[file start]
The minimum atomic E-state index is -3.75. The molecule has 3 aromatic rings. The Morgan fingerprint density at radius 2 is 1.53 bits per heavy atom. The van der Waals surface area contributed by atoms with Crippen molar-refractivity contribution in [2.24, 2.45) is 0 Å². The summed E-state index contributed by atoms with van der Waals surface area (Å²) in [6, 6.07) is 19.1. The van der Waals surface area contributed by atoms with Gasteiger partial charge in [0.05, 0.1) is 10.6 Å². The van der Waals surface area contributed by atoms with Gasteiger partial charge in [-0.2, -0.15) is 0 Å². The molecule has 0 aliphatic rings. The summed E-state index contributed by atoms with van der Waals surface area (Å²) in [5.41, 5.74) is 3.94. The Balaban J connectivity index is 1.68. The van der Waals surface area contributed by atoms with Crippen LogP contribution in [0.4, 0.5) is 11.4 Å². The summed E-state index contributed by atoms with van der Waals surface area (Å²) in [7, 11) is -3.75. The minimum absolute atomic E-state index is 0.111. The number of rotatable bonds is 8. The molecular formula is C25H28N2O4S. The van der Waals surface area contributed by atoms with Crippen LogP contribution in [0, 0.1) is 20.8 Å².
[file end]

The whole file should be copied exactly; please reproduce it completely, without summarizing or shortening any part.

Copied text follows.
The minimum atomic E-state index is -3.75. The molecule has 3 aromatic rings. The Morgan fingerprint density at radius 2 is 1.53 bits per heavy atom. The van der Waals surface area contributed by atoms with Crippen molar-refractivity contribution in [2.24, 2.45) is 0 Å². The summed E-state index contributed by atoms with van der Waals surface area (Å²) in [6, 6.07) is 19.1. The van der Waals surface area contributed by atoms with Gasteiger partial charge in [0.05, 0.1) is 10.6 Å². The van der Waals surface area contributed by atoms with Gasteiger partial charge in [-0.2, -0.15) is 0 Å². The molecule has 0 aliphatic rings. The summed E-state index contributed by atoms with van der Waals surface area (Å²) in [5.41, 5.74) is 3.94. The Balaban J connectivity index is 1.68. The van der Waals surface area contributed by atoms with Crippen LogP contribution in [0.4, 0.5) is 11.4 Å². The summed E-state index contributed by atoms with van der Waals surface area (Å²) in [7, 11) is -3.75. The minimum absolute atomic E-state index is 0.111. The number of rotatable bonds is 8. The molecular formula is C25H28N2O4S. The van der Waals surface area contributed by atoms with Crippen LogP contribution in [0, 0.1) is 20.8 Å².